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 Arum pictum.... For a pot in the Alpine House or a warm spot outside

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Plant of the Month - October 2018

Arum pictum

Arum pictum is unique within the genus in that it flowers at the start of its growing period in the autumn.

The Genus Arum consists of 25 species of tubrous, perennial plants, all with the same basic morphological characteristics of a spathe ( the sail-like structure) and a spadix ( the erect, cylindrical structure sticking up inside the spathe) on a peduncle (flower stem) and leaves which arise from the base.


Arum pictum comes from the Balearic Islands, Corsica, Sardinia and the Tuscany area of Italy and as such should be offered protection when grown in cultivation, either as a pot plant or in a sunny, well-drained position outdoors. Propagation from seed is straightforward, as is division of the tuber using the amply provided off-sets.



The somewhat overwhelming feature of this plan is the foul odour emitted from within the spathe, used to attract pollinating insects. It is thought that as this type of Arum has its inflorescence near the ground amongst scrubby undergrowth or rocky clefts that an attractive odour is more productive than a totally visual one; the pollinators being dung-breeding and carrion-breeding insects.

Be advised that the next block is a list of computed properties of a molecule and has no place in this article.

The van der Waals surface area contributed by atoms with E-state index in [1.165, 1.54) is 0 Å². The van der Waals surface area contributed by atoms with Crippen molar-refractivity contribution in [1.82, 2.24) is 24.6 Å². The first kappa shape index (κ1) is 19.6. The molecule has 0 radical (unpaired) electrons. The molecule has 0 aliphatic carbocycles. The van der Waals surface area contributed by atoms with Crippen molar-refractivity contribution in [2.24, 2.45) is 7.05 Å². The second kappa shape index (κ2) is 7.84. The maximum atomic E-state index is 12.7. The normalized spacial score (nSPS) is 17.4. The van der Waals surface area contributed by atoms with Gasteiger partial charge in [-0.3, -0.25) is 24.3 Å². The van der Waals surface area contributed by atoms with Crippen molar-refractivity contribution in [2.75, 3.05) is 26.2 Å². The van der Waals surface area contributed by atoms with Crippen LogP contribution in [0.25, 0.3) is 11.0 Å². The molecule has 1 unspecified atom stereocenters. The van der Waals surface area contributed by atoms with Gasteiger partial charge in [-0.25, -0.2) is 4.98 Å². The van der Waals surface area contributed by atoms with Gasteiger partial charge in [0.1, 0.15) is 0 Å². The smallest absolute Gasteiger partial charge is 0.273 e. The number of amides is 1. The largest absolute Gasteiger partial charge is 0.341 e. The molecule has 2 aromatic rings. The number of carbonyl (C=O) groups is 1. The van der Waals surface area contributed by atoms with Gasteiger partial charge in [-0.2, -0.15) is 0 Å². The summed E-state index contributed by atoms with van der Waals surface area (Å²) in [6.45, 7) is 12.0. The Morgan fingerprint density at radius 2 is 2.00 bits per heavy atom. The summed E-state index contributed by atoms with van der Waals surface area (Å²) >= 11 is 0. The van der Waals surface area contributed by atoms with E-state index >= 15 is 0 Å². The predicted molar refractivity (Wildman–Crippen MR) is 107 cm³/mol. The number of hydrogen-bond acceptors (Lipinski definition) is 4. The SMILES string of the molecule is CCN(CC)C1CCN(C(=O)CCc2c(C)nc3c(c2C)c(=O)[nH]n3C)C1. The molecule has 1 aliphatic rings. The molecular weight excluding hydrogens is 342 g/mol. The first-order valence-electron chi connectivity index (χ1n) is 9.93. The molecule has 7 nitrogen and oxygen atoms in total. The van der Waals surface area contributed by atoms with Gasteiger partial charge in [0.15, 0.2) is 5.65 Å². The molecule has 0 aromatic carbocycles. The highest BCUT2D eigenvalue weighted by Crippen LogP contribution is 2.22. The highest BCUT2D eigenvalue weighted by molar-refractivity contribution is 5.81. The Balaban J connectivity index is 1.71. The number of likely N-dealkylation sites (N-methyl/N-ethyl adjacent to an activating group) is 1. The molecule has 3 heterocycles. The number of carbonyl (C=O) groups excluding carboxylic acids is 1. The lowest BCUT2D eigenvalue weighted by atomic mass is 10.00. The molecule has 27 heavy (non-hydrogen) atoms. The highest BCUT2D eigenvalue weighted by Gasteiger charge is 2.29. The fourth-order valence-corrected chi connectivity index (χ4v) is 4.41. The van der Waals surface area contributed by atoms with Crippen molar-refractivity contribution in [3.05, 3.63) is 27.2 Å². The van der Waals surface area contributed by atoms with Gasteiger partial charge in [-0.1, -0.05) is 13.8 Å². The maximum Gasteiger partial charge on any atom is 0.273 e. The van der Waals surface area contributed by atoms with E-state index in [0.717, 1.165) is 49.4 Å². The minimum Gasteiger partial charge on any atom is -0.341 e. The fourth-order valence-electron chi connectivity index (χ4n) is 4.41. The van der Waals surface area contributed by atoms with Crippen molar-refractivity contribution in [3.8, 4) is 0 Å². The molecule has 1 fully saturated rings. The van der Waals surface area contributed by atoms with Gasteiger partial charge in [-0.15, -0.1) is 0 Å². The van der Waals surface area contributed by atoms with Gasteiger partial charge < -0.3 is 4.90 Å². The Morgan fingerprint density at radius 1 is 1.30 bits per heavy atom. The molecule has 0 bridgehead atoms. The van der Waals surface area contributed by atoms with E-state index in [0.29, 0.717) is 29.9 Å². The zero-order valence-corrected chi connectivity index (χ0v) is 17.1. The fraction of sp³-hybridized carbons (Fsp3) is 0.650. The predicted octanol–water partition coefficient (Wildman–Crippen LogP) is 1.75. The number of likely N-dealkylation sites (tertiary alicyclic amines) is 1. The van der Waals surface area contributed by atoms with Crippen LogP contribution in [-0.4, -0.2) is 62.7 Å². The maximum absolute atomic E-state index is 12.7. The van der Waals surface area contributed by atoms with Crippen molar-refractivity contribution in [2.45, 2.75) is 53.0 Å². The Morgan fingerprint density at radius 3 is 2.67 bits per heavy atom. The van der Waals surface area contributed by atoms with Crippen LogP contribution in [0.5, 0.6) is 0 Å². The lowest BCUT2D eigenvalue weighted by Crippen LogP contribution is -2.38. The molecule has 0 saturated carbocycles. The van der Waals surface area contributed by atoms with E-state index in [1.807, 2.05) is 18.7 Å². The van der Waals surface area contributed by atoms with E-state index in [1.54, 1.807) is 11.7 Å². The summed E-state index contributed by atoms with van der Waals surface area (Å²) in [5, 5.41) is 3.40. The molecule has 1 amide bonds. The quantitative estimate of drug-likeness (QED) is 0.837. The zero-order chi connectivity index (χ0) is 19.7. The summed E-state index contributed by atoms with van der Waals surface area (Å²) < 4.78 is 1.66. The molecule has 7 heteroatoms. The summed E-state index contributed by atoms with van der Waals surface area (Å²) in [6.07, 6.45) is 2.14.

If the transiently displeasing smell hasn’t put the grower off, the attractive foliage alone is a very good reason to grow this species. Peter Boyce noted in his 1993 monograph ‘The Genus Arum’, ‘ On first emerging (the leaves) are deep, shiny, metallic green…. As the leaf expands …. The main and lateral veins become slightly paler. As the season progresses the blade loses its sheen  but the veins continue to lighten until spring, when the stand out as a creamy white to silvery network’.

In the late 1990's I received a plant from the late Primrose Warburg, originating from Majorca, where the silvery-white network of leaf veins were already fully apparent at the outset of growth and even in late autumn they were seen to retain their shiny, metallic green gloss. This eyecatching ornament feature made it stand out from other clones encountered so I gave it the name Arum pictum 'Primrose Warburg' (above) in honour of the great plantswoman who grew so many fine plants in her garden at 'South Hayes'; it received a P.C. when shown to the Joint Rock Garden Plant Committee in October 1999.

Ray Drew